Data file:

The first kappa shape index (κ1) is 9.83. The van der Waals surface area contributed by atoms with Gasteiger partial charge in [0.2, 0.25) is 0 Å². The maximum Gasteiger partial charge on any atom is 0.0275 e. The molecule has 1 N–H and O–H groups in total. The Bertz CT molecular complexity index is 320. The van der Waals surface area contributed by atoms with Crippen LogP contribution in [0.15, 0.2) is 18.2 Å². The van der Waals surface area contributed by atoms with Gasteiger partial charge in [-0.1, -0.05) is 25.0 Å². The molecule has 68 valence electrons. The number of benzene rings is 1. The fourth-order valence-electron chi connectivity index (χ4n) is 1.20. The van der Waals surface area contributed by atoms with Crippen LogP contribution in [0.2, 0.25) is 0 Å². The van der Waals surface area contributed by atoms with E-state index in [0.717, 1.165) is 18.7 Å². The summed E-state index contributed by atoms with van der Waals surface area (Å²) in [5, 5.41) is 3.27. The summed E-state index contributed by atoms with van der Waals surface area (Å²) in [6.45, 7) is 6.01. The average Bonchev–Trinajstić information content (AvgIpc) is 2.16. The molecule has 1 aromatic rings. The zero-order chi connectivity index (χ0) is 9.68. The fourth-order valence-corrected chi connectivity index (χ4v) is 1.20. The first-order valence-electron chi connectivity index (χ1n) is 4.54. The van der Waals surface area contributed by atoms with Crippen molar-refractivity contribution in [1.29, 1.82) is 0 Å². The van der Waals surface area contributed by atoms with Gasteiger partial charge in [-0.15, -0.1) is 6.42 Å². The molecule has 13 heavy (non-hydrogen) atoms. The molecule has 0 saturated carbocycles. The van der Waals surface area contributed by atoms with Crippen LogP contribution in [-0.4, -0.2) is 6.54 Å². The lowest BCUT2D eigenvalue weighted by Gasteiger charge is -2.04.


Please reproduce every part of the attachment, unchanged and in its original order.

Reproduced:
The first kappa shape index (κ1) is 9.83. The van der Waals surface area contributed by atoms with Gasteiger partial charge in [0.2, 0.25) is 0 Å². The maximum Gasteiger partial charge on any atom is 0.0275 e. The molecule has 1 N–H and O–H groups in total. The Bertz CT molecular complexity index is 320. The van der Waals surface area contributed by atoms with Crippen LogP contribution in [0.15, 0.2) is 18.2 Å². The van der Waals surface area contributed by atoms with Gasteiger partial charge in [-0.1, -0.05) is 25.0 Å². The molecule has 68 valence electrons. The number of benzene rings is 1. The fourth-order valence-electron chi connectivity index (χ4n) is 1.20. The van der Waals surface area contributed by atoms with Crippen LogP contribution in [0.2, 0.25) is 0 Å². The van der Waals surface area contributed by atoms with E-state index in [0.717, 1.165) is 18.7 Å². The summed E-state index contributed by atoms with van der Waals surface area (Å²) in [5, 5.41) is 3.27. The summed E-state index contributed by atoms with van der Waals surface area (Å²) in [6.45, 7) is 6.01. The average Bonchev–Trinajstić information content (AvgIpc) is 2.16. The molecule has 1 aromatic rings. The zero-order chi connectivity index (χ0) is 9.68. The fourth-order valence-corrected chi connectivity index (χ4v) is 1.20. The first-order valence-electron chi connectivity index (χ1n) is 4.54. The van der Waals surface area contributed by atoms with Crippen molar-refractivity contribution in [1.29, 1.82) is 0 Å². The van der Waals surface area contributed by atoms with Gasteiger partial charge in [-0.15, -0.1) is 6.42 Å². The molecule has 13 heavy (non-hydrogen) atoms. The molecule has 0 saturated carbocycles. The van der Waals surface area contributed by atoms with Crippen LogP contribution in [-0.4, -0.2) is 6.54 Å². The lowest BCUT2D eigenvalue weighted by Gasteiger charge is -2.04.